Against a backdrop of plummeting iron ore prices piercing a worrying hole in his government’s bottom line, Western Australian Premier Colin Barnett has been battling to preserve his state’s share of the GST carve-up.
Now Finance Minister Mathias Cormann and Federal Treasurer Joe Hockey have hinted that Western Australia may see a larger slice of the GST pie if only they, as Senator Cormann put it, “show a sense of urgency” around microeconomic reforms such as the sale of the state’s electricity poles and wires.
In other words, do as we say – or else.
This is nothing short of the federal government bossing around the states – and using the distribution of GST to the states as a bargaining chip. Any time the Commonwealth starts dictating policy to the states on ideological grounds without clear benefit to the national interest, then it’s bad for Australia and it’s bad for democracy.
Trouble in the West
The GST stoush has been brewing for some time. It’s been clear to the Western Australia government that, under the current system for calculating the GST distribution, things were going to get worse for them over time.
That’s been compounded by the plunge in the iron ore prices.
The independent Grants Commission has recommended that WA’s share of GST revenue be cut from about 37% of the per capita average of GST collected nationally to around 30% – as part of an effort to redistribute the mining windfall enjoyed by the resource-rich states. It’s been calculated that Western Australia stands to lose $664 million of GST next year under changes to the GST distribution formula recommended by the Grants Commission.
So as far as Western Australia is concerned, they are being penalised for good conditions that they are no longer enjoying.
Iron ore prices have plunged to below $50 a tonne, with the Treasurer warning they may even reach as low as $35 a tonne.
This is causing serious distress in the industry, with investment drying up and revenues winding down. So Western Australia is in a difficult position. They have committed themselves to government spending based on the previous state of the economy, not today’s dire outlook.
In such turbulent economic times they’re not likely to give up easily on the fight for a larger share of the GST pie. They need it too much. Fiscal equalisation is a good thing, but Australia’s arrangements are too slow in adjusting to changing circumstances. They are also too reliant on horizontal transfers from state to state and not enough on vertical subsidies from the Commonwealth.
Carrot or stick
As part of the National Competition Policy reforms of mid 1990s, the federal government rewarded states with payments for liberalising energy markets.
Those payments weren’t coercive. These were reforms that the states were collaborating in, and the payments were to help enact policies that citizens of those states and their representatives wanted. It was more carrot than stick.
This week has seen quite a different approach from the federal government – and this time it’s more stick than carrot.
Now the federal government is effectively saying “We could consider giving you what you regard as your just desserts in terms of your share of the GST… but only on the condition that you implement the reforms that we believe in.”
It makes a mockery of federalism.
When Prime Minister Tony Abbott launched his White Paper on federalism, he said:
We need to clarify roles and responsibilities for States and Territories so that they are, as far as possible, sovereign in their own sphere. The Commonwealth will continue to take a leadership role on issues of genuine national and strategic importance, but there should be less Commonwealth intervention in areas where States have primary responsibility.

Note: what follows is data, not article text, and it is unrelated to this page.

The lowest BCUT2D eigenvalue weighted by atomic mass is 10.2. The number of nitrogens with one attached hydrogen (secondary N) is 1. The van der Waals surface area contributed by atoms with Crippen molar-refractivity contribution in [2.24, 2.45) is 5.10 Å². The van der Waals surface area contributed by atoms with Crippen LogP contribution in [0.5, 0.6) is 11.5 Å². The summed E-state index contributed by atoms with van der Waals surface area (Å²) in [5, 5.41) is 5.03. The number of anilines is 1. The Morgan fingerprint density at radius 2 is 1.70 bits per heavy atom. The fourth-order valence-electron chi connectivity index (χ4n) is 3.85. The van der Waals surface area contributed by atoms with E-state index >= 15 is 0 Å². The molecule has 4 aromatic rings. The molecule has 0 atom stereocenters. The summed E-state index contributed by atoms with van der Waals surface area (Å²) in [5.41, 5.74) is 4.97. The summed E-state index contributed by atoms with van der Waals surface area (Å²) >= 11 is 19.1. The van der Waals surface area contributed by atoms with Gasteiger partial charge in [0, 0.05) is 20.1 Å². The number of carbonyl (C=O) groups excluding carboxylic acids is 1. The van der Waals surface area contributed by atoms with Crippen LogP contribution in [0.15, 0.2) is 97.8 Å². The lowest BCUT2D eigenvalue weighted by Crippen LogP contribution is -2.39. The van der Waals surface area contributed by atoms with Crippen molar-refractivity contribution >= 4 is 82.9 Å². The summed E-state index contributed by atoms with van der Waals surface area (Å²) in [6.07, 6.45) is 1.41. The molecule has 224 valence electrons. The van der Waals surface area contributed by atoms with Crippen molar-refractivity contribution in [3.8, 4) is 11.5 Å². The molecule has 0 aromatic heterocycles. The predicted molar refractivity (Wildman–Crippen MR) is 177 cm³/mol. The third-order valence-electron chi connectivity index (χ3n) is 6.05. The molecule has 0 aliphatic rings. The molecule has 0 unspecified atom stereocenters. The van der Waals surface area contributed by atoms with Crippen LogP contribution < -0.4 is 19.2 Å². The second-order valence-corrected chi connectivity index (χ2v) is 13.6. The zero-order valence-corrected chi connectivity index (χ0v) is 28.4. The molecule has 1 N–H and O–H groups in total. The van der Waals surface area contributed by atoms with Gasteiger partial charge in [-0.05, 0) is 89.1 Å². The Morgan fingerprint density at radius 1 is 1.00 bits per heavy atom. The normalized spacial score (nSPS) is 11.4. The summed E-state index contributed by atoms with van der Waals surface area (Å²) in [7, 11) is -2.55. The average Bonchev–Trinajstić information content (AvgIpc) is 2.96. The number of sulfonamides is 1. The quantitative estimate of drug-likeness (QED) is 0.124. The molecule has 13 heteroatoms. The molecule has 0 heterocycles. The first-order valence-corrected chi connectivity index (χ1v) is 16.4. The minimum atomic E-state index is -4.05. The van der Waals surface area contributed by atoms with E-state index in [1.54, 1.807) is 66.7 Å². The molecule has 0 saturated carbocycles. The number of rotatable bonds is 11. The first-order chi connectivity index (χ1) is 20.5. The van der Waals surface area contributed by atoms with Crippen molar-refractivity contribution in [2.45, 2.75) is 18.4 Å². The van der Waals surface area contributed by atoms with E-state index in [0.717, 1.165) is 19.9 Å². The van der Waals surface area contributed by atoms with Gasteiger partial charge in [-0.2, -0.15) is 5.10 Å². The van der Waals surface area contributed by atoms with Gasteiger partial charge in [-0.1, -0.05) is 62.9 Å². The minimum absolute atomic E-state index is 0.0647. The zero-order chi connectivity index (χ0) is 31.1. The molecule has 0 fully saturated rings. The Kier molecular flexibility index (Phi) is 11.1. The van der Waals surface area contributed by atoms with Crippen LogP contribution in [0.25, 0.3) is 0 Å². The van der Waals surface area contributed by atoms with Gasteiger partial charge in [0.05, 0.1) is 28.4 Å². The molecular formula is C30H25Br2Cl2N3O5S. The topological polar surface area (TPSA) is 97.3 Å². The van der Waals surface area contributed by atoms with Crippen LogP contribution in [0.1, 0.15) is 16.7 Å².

The federal government’s push for reforms in Western Australia look, to many, like exactly the opposite. It is the Commonwealth bossing around the states.
The benefit of federalism is that people in different parts of the country can choose the mix of policies that they want. There’s a democratic principle at stake here.
The federal government has suggested it sees room for privatisation of a range of assets in Western Australia including the poles and wires network and the Port of Fremantle. Joe Hockey also described Western Australia’s trading laws as “antiquated”.
But WA trading laws are none of Joe Hockey’s business. These are all entirely matters for state governments and state citizens to decide, just as we just saw voters decide on electricity network privatisation in the NSW election.
Some may argue that all Australia can do at the moment is to increase the efficiency of its economy through privatisation and many of those perceived obstacles to efficiency on that are under state jurisdiction.
But the point is: surely that’s choice for Western Australia to make. It’s not something they should be bullied into by the federal government while their slice of the GST is held to ransom. And as a country we are much better off if States are free to follow their own paths, allowing us to compare what works best
Even if we do assume there’s a clear cut case and that privatisation creates clear efficiencies for Western Australia, what’s the overall benefit for Australia? The net gain, at a national level, would have to be pretty small. That suggests that the federal government’s push for privatisation of state assets is largely ideological.
This stoush affects all Australians – not just those in the West – because it affects the autonomy of every state. Everyone has a stake in how the GST is distributed and everyone has a stake in ensuring their state is free to make policies supported by the people of that state.
All states have a vested interest in their ability to negotiate strongly, whether it is collectively or individually, with the federal government any time a state is being bullied.
Alan Fenna receives funding from the ARC.
Authors: The Conversation